Local storage and Session storage and useful tips for debugging

Quite often you come across a situation where you want to maintain some data on the browser without making requests to the server to store and retrieve the data. In such cases, you can use Web Storage API mechanisms, namely sessionStorage and localStorage.

In this article, we'll dive into the details of these mechanisms, outlining what each is, how it functions, and when to use it. I'll also provide a few tips and examples so you can make the most of these storage APIs.

Before we move on, remember you can implement your websites or landing pages with or without coding on DoTenX for free. Make sure to check it out and even nominate your work to be showcased.DoTenX is open-source and you can find the repository here: github.com/dotenx/dotenx.

Local storage and session storage are two web storage API mechanims that allow web pages to store data in the browser. They are similar in many ways, but they have some key differences that make them better suited for different use cases.

Local storage is a persistent storage mechanism, meaning that the data stored in local storage remains in the browser even when the user closes the browser or shuts down their computer. This makes it a good choice for storing data that needs to be available across multiple sessions, such as user preferences or settings.

You can use the localStorage object to use the local storage.

The main methods of this object are: setItem, getItem and clear.

Let's take a look at an example.

// Set the value of the "theme" key in local storage
localStorage.setItem("theme", "dark");

// Get the value of the "theme" key from local storage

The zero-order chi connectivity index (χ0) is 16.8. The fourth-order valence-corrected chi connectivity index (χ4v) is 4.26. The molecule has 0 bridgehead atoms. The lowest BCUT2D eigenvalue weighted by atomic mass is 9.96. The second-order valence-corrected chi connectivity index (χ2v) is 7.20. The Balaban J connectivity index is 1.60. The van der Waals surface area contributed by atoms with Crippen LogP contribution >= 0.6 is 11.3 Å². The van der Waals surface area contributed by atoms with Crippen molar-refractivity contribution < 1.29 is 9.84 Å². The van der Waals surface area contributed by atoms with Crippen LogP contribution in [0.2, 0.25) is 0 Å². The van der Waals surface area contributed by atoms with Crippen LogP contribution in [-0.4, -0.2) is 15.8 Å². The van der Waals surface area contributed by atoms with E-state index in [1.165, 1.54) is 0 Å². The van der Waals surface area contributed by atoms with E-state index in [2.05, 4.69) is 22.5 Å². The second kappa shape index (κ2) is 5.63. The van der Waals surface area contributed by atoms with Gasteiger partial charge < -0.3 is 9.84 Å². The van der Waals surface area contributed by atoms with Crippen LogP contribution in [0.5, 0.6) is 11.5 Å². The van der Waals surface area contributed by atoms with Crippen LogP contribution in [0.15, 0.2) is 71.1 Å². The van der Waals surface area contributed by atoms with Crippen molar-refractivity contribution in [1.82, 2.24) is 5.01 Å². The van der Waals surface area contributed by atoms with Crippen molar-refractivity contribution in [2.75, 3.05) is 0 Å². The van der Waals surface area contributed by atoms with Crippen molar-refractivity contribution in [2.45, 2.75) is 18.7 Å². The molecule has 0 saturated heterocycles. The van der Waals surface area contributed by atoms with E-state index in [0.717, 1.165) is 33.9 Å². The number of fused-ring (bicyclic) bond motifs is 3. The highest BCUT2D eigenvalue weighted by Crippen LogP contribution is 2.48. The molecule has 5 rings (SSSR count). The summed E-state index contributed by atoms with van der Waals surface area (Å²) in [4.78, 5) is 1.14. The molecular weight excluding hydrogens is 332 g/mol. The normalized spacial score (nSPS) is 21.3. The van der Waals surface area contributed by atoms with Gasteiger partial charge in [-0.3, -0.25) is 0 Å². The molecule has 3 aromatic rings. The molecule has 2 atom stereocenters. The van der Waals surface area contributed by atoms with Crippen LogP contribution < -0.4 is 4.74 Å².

let theme = localStorage.getItem("theme");

// Remove the "theme" key from local storage

// Clear all data in local storage

Session storage, however, is a temporary storage mechanism, meaning it only lasts for the duration of a single browsing session. To be more clear, the data stored in session storage is deleted when the user closes the browser or navigates away from the page.

Similar to local storage, the main methods of this object are: setItem, getItem and clear.

Let's take a look at another example.

// Set the value of the "cart" key in session storage
sessionStorage.setItem("cart", "[{'product': 'shirt', 'quantity': 2}, {'product': 'pants', 'quantity': 1}]");

// Get the value of the "cart" key from session storage
let cart = sessionStorage.getItem("cart");

// Remove the "cart" key from session storage

// Clear all data in session storage

As you see the two objects provide very similar functionality and the key differentiator is how long the browser keeps the data stored with each mechanism. If you want the data to be persistent over multiple sessions you should use local storage, otherwise, if you don't use sessionStorage, you have to make sure to clear the storage manually.


When working with these storage mechanims, if you want to store objects, you can use JSON.stringify and JSON.parse:

// Store an object in local storage
localStorage.setItem("user", JSON.stringify({ name: "John", age: 20 }));

// Retrieve the object from local storage and parse it
let user = JSON.parse(localStorage.getItem("user"));

You can share data between multiple windows or tabs of the same application using these storage mechanisms.

// In the first window, we set the value of the "token" key in session storage
sessionStorage.setItem("token", "my-token");

// In the second window, we can get the value of the "token" key from session storage
let message = sessionStorage.getItem("token");

You can also see the key-value pairs store in local storage and session storage in your Chrome developer tools (other browses provide similar functionality too), in the Application tab.